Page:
“Despite the 24/7 availability of news from print, broadcast and digital sources, there remains one clear fact: When it comes to original in-depth reporting that records and exposes actions, issues, and opportunities, nothing has replaced a newspaper,” Sen. Benjamin Cardin , D- Md. , told a Senate Commerce Communications subcommittee .
Cardin introduced a bill he calls the Newspaper Revitalization Act. It would allow newspapers to operate as educational nonprofit entities with a tax status similar to public broadcasters, churches and hospitals.
The bill also stipulates that papers wouldnâ€™t be able to endorse political candidates. And that, right there, is a massive problem. If endorsing a candidate is not allowed, what other political speech would newspapers avoid out of fear of losing their nonprofit status? Are we really saving the industry by subjecting it to editorial restrictions? Why not just exempt media from taxes altogether and avoid the tricky nonprofit status designation?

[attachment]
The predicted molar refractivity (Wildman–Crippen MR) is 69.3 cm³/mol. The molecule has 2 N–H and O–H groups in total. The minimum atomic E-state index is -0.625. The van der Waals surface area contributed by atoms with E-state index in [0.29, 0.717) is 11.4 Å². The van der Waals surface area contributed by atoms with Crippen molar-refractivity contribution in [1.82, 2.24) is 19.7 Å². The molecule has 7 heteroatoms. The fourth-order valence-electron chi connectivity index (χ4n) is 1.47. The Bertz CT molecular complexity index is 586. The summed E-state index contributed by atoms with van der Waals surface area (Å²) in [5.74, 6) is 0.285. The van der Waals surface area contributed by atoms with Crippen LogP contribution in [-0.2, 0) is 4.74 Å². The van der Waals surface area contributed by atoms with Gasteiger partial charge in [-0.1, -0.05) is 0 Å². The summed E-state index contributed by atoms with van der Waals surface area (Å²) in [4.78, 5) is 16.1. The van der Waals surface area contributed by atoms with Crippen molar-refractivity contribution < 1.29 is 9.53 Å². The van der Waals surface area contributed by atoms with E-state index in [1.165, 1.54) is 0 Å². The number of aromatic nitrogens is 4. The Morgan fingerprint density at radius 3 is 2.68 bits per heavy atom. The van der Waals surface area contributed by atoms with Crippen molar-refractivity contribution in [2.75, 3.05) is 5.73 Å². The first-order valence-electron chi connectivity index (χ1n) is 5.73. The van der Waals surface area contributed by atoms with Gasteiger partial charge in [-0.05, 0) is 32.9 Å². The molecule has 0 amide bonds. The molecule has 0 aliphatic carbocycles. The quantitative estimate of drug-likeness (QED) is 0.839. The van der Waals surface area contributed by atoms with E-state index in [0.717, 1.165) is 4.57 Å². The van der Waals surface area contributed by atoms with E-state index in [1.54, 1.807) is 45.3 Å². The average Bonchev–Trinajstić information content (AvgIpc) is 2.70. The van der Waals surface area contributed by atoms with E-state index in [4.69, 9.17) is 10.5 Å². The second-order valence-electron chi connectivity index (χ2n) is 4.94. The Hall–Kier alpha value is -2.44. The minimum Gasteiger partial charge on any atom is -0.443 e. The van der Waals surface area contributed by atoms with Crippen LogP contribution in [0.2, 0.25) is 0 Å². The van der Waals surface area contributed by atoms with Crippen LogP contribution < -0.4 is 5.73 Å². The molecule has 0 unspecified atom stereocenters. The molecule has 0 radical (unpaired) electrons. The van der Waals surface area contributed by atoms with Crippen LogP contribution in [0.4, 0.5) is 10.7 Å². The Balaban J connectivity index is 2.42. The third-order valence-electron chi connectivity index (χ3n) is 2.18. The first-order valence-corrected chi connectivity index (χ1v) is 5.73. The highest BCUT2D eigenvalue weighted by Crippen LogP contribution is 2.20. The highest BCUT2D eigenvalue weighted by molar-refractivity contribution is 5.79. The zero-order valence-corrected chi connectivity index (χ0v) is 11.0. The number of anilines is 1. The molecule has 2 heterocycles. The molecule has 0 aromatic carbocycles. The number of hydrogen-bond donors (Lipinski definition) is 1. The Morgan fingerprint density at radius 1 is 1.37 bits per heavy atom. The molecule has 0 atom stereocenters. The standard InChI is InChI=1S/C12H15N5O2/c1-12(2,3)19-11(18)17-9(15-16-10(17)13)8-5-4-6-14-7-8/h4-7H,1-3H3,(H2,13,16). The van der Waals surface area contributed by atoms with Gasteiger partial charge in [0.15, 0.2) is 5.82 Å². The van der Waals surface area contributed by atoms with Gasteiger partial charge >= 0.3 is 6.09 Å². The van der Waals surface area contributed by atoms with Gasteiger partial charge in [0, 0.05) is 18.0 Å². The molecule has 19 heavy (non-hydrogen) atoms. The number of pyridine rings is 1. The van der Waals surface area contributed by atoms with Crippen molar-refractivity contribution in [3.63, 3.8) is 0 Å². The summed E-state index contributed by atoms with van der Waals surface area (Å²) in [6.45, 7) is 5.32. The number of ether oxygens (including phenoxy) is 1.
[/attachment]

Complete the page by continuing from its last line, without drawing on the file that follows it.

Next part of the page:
The recent failures of major newspapers has worried a lot of us. I do think, at this moment, newspapers still play a role us new media folks simply canâ€™t and the broadcast media simply wonâ€™t. But would the eventual demise of newspapers really be the demise of the government watchdog? Is there no new media model which can keep people in power honest? I donâ€™t know the answer, but I suspect in-depth reporting would find a way to survive even if its traditional medium doesnâ€™t.
Whatever the case, Iâ€™m wary of any government plan which disrupts even a minor aspect of a newspaperâ€™s autonomy.